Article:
The suspect had been holding the two employees – women of 30 and 40 years old – for several hours, threatening them with a gun before a police negotiator managed to establish a contact with him. No one was killed or wounded, local Midi Libre said.Montpellier hostage crisis

Special police forces arrived on the scene along with the region’s prosecutor and Montpellier mayor.

According to Montpellier prosecutor Christophe Barret, cited by Midi Libre, the situation is very calm and there is no reason to connect the new siege with the events in Paris and in Northern France.

“It was a robbery, it has nothing to do with what is happening in Paris,” Christophe Barret said.

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Four hostages have been killed at HyperCacher as anti-terror forces stormed the Jewish supermarket in eastern Paris.

Several hostages were being held by a gunman with links to Charlie Hebdo attack suspects.

It is not clear whether the four hostages were killed before or after the police assault began.

Another four hostages were seriously injured, but 15 were freed alive.

After the police operation started, several hostages could be seen leaving the HyperCacher supermarket.

Two police officers were injured in the rescue operation, AP reported.

In a separate incident, a hostage at the warehouse in Dammartin-en-Goele, 22 miles north of Paris was also freed, while a police officer at the scene was injured, AFP news agency said.

Charlie Hebdo attack suspects Cherif and Said Kouachi have been killed in the incident.

French President Francois Hollande has described the events as “a tragedy for the nation”.

In a national address, Francois Hollande thanked the security forces for their “courage, bravery [and] efficiency”, but added that France still faced threats.

“We have to be vigilant. I also ask you to be united – it’s our best weapon,” he said.

“We must be implacable towards racism,” he added, saying that the supermarket attack was an “appalling anti-Semitic act”.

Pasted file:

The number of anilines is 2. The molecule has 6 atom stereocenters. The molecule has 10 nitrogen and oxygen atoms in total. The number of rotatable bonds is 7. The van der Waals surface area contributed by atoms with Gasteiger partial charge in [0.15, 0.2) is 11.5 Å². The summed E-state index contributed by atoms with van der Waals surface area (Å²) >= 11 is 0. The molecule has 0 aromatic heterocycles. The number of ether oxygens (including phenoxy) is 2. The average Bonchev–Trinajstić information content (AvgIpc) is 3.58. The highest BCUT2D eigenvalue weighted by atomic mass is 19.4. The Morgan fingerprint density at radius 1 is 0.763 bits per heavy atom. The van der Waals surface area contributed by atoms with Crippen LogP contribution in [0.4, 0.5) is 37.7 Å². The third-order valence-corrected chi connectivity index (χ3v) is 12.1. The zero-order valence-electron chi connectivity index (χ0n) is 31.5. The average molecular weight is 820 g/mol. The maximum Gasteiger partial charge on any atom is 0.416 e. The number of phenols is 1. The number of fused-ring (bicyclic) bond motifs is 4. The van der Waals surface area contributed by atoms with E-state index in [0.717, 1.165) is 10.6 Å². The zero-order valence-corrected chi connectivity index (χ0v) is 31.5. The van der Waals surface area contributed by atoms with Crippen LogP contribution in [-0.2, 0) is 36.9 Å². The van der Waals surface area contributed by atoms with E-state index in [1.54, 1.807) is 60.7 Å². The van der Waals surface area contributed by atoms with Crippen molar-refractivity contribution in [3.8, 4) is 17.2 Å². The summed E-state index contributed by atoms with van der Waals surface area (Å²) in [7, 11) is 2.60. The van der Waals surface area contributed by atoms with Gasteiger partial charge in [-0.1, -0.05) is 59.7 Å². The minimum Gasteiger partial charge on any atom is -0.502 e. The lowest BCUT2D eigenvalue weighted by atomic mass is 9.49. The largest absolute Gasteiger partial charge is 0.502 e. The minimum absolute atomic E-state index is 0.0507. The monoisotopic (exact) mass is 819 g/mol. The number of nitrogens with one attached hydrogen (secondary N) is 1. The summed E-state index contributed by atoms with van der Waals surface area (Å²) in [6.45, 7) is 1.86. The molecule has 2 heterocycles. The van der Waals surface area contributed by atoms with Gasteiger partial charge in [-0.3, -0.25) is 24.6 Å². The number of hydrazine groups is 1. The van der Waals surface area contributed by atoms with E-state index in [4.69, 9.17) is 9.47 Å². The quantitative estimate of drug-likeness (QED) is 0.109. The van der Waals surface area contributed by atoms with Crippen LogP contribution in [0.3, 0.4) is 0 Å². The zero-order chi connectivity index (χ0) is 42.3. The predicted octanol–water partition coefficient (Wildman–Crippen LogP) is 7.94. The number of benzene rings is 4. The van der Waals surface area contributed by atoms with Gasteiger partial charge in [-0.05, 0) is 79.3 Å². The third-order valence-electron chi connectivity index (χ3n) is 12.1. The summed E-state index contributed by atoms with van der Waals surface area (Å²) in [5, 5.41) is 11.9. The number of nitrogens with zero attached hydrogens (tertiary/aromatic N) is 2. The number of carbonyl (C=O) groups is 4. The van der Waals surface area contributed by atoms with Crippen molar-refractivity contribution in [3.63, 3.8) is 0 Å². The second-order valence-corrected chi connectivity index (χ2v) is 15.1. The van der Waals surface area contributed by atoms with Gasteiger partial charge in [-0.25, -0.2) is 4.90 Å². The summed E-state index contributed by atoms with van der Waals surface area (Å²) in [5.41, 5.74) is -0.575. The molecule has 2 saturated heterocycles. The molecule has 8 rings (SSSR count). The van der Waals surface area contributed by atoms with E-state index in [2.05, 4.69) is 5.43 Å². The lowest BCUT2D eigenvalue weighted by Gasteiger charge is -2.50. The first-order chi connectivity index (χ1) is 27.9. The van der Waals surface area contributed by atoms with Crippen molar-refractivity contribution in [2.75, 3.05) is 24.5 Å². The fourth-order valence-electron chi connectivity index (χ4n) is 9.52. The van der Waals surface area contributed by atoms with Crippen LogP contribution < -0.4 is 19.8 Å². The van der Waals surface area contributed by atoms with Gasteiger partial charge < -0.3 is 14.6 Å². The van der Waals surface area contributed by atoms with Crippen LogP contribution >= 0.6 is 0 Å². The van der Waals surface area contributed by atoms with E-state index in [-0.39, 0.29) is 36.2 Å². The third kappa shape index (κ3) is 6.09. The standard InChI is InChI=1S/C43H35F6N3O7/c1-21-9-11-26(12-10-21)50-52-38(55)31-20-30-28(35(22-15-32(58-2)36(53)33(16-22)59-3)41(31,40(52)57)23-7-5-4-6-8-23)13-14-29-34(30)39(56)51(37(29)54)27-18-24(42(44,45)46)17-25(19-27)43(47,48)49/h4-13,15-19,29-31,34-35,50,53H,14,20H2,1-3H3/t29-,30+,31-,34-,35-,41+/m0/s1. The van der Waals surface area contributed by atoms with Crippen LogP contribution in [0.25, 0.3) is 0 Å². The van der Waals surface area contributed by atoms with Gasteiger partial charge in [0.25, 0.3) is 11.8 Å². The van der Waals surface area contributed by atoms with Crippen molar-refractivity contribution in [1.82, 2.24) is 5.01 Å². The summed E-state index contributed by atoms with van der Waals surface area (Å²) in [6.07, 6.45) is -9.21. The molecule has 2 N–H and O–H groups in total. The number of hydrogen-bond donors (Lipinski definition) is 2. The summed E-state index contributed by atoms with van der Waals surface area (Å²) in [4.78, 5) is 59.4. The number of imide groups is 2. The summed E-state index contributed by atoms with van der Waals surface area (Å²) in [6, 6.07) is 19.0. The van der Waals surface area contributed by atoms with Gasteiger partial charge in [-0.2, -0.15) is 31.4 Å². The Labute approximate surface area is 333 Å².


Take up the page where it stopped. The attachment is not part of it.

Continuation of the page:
“Those who committed these acts, these fanatics, have nothing to do with the Muslim faith.”

The police assaults came after three tense days in France.

Twelve people were shot dead and 11 were injured in Wednesday’s attack on the office of Charlie Hebdo magazine.HyperCacher hostages Paris

The unprecedented attack shocked France and there has been an outpouring of sympathy and solidarity worldwide.

The two suspects of the Charlie Hebdo shootings, brothers Cherif and Said Kouachi, then went on the run for two days, before being surrounded at Dammartin as night fell on Friday.

French police said they came out firing.

The hostage taker in eastern Paris targeted Jewish supermarket HyperCacher, near Porte de Vincennes. He has been named as Amedy Coulibaly, 32. It is not clear whether he had an accomplice.

He knew at least one of the suspected Charlie Hebdo attackers, a source told AFP news agency.

Amedy Coulibaly had threatened to kill his captives if police attempted to capture the brothers, reports citing police said.

Earlier on Friday, a man claiming to be Amedy Coulibaly told French TV station BFMTV that he was a member of the Islamic State militant group, and that he had “co-ordinated” his attack with the Kouachi brothers.

Amedy Coulibaly was also suspected of being behind the shooting of a policewoman in the southern suburb of Montrouge on January 8.

On January 9, French police issued an appeal for witnesses to that shooting. They said they were looking for Amedy Coulibaly, as well as a woman called Hayat Boumeddiene, 26.

Hayat Boumeddiene’s whereabouts are not clear.

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Explosions and gunfire have been heard at Jewish supermarket HyperCacher in eastern Paris, at Porte de Vincennes, where a gunman had held several hostages.

Reports suggest Amedy Coulibaly was linked to Charlie Hebdo attack suspects Cherif and Said Kouachi.

After the operation started, several hostages could be seen leaving the supermarket.Paris Hyper Cacher hostages

The hostage at the printworks warehouse has also been freed, while a police officer at the scene was injured, AFP news agency said. Charlie Hebdo attack suspects Cherif and Said Kouachi are reportedly dead.

Twelve people were shot dead and 11 were injured in Wednesday’s attack on the office of Charlie Hebdo, a French satirical magazine.

The unprecedented attack shocked France and there has been an outpouring of sympathy and solidarity worldwide.

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Police have stormed two hostage sites in Paris and north of the city.

Gunshots and explosions have been heard at a printing facility in Dammartin-en-Goele, where two suspects in the Charlie Hebdo shootings, Cherif and Said Kouachi, were holding at least one hostage.

French media are reporting that brothers Cherif and Said Kouachi have been killed.Paris suspects Said and Cherif Kouachi killed

Explosions and gunfire could also be heard at kosher supermarket HyperCacher in eastern Paris, at Porte de Vincennes.